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The Department of Political Science encourages all of its majors to consider an internship.
One popular internship opportunity for Political Science majors is Pitt's Institute of Politics. This program offers a 4-credit, letter-graded course that integrates internship and seminar components (PS 1910). Students are placed with local, state, and federal elected officials in the Pittsburgh area, earning two credits for their work in the official’s local office and two credits for a concurrent weekly seminar. Students must apply in person at the Institute (710 Alumni Hall); participation is awarded on a competitive basis. Political Science majors may count this course as their major elective.(No other internships can count toward the major.)
Students may also arrange internships themselves. As soon as students find and secure an internship, they should coordinate with the Department about how to register that internship in order to earn academic credit (PS 1900). Internships cannot be completed for credit if they are not registered by an academic advisor in the Political Science department before the internship begins and before the add/drop deadline for the semester. Typically, students enrolled in PS 1900 earn 3 units of non-graded (S/NC) credit for 10-12 hours per week of work. To receive the academic credit, students must submit a written assignment that is coordinated with an academic advisor (a reflective journal OR portfolio of work completed on-site AND a 15-20 page research paper). More (or less) credit can be earned, based on the time spent on-site and the volume of written work submitted. Enrollment requires advisor's permission and the completion of an internship contract. Contact a Department academic advisor for more information on this process. If you are interested in doing an internship, please contact an academic advisor as soon as possible. Some of the registration paperwork must be completed by your supervisor at the internship site, so it is best to get this process started in advance of the deadline.
Numerous internships in the government, non-government, and private sectors can qualify for experience in Political Science, as long as they have some political component. Please discuss any potential opportunities with your PS advisor to see if they would count.
Starting in fall 2016, the Political Science department is recruiting interested undergraduate students to work as undergraduate research assistants for Political Science faculty members. This is a great opportunity to get a first-hand, up-close look at the research process while working with close collaboration with a faculty member. Undergraduate research assistants work either 5 hours per week for 1 credit hour (S/NC) or 10 hours per week for 2 credit hours (S/NC). Weekly tasks vary by research project, but may include data collection, analysis, literature reviews, editing, etc.
Students interested in this process should complete the attached form and submit it to the undergraduate advisors. Applications received by the end of the semester will receive preference. The department then selects the participating students - in view of their political science GPA, course work, and general academic track record - and assigns them to a faculty project. Application is not guarantee of participation, but due consideration will be given to each candidate.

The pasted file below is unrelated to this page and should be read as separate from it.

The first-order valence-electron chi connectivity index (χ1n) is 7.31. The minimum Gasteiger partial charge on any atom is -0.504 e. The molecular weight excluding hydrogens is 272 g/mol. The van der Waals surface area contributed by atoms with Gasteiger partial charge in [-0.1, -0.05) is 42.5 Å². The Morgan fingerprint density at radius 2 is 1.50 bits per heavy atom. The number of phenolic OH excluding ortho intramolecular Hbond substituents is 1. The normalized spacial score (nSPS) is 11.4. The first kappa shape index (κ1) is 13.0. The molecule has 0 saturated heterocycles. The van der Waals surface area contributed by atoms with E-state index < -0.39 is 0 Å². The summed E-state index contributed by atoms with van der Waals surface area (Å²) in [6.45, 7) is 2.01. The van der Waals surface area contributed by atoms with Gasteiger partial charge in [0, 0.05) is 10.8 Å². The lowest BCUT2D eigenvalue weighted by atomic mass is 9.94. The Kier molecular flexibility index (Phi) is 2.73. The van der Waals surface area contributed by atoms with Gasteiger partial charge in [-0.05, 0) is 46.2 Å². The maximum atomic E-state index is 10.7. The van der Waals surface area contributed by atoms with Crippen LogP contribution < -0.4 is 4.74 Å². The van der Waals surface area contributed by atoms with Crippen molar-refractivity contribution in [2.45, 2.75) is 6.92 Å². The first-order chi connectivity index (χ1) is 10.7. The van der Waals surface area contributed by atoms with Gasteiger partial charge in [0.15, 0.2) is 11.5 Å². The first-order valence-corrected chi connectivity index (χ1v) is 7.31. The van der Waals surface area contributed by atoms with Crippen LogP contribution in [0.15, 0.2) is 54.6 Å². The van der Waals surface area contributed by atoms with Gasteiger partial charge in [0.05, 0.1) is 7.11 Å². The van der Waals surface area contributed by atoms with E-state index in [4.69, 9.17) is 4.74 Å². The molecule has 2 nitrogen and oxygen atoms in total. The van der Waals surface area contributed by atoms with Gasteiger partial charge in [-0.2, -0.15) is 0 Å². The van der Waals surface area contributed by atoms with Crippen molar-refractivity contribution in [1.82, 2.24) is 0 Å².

Service learning combines public service with academic study in a way that enhances both experiences. Students interested in service learning might consider external service learning opportunities to enhance their degree experiences. The Political Science Department has found that opportunities with the following programs have been especially useful for our majors.
Amizade serves as a central information source for a variety of service learning opportunities in various locations. It focuses on connecting volunteers with local organizations in nine different countries on four different continents,promoting service learning tasks that also provide real assistance to populations in need.
Humanity in Action sponsors a summer fellowship program that focuses on democracy and tolerance, and includes sites in New York, Amsterdam,Berlin, Copenhagen, Paris, and Warsaw. This five-week summer program brings together students from the United States and Europe to pursue cooperative learning and rigorous interdisciplinary inquiry into human rights, diversity, and minority issues.
For many students, the study of Political Science can be enriched by learning experiences in other countries. The Department of Political Science encourages our students to consider adding a study abroad component to their undergraduate experience. For more information on the various study abroad programs that are available to Pitt students, consult the study abroad office.
One particular program of note for Political Science majors is PittMAP (Pitt Multi-region Academic Program). This semester-long opportunity includes travel to a number of different countries, and routinely includes faculty from the University of Pittsburgh Political Science Department as instructors. PittMAP combines study abroad experiences with rigorous, hands-on coursework led by Pitt instructors who travel with the students. For more information, students should contact the study abroad office.
Political Science majors can be eligible to join Pi Sigma Alpha, the national Political Science honors society (Xi chapter).